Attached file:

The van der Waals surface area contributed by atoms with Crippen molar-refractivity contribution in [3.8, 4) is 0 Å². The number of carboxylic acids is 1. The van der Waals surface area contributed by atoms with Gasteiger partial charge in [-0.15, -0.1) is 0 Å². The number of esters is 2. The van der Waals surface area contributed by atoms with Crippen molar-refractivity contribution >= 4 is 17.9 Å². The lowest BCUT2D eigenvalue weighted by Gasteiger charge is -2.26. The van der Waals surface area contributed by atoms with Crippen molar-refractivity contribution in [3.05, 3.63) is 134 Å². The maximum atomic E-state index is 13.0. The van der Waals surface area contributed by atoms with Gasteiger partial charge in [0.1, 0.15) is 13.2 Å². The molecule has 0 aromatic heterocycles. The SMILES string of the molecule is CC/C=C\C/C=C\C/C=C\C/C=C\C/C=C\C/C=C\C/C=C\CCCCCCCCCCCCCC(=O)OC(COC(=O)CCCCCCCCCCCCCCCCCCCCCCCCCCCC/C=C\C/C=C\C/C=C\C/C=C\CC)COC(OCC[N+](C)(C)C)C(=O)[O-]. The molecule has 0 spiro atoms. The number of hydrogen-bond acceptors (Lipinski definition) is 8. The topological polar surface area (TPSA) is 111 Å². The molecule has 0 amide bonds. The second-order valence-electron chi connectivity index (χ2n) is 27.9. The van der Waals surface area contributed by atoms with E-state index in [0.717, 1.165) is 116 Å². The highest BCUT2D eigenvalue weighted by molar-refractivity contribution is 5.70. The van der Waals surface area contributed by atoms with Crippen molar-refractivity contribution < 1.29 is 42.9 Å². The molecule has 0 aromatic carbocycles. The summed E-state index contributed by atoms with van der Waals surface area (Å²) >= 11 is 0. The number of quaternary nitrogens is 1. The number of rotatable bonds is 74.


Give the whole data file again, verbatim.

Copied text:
The van der Waals surface area contributed by atoms with Crippen molar-refractivity contribution in [3.8, 4) is 0 Å². The number of carboxylic acids is 1. The van der Waals surface area contributed by atoms with Gasteiger partial charge in [-0.15, -0.1) is 0 Å². The number of esters is 2. The van der Waals surface area contributed by atoms with Crippen molar-refractivity contribution >= 4 is 17.9 Å². The lowest BCUT2D eigenvalue weighted by Gasteiger charge is -2.26. The van der Waals surface area contributed by atoms with Crippen molar-refractivity contribution in [3.05, 3.63) is 134 Å². The maximum atomic E-state index is 13.0. The van der Waals surface area contributed by atoms with Gasteiger partial charge in [0.1, 0.15) is 13.2 Å². The molecule has 0 aromatic heterocycles. The SMILES string of the molecule is CC/C=C\C/C=C\C/C=C\C/C=C\C/C=C\C/C=C\C/C=C\CCCCCCCCCCCCCC(=O)OC(COC(=O)CCCCCCCCCCCCCCCCCCCCCCCCCCCC/C=C\C/C=C\C/C=C\C/C=C\CC)COC(OCC[N+](C)(C)C)C(=O)[O-]. The molecule has 0 spiro atoms. The number of hydrogen-bond acceptors (Lipinski definition) is 8. The topological polar surface area (TPSA) is 111 Å². The molecule has 0 amide bonds. The second-order valence-electron chi connectivity index (χ2n) is 27.9. The van der Waals surface area contributed by atoms with E-state index in [0.717, 1.165) is 116 Å². The highest BCUT2D eigenvalue weighted by molar-refractivity contribution is 5.70. The van der Waals surface area contributed by atoms with Crippen molar-refractivity contribution < 1.29 is 42.9 Å². The molecule has 0 aromatic carbocycles. The summed E-state index contributed by atoms with van der Waals surface area (Å²) >= 11 is 0. The number of quaternary nitrogens is 1. The number of rotatable bonds is 74.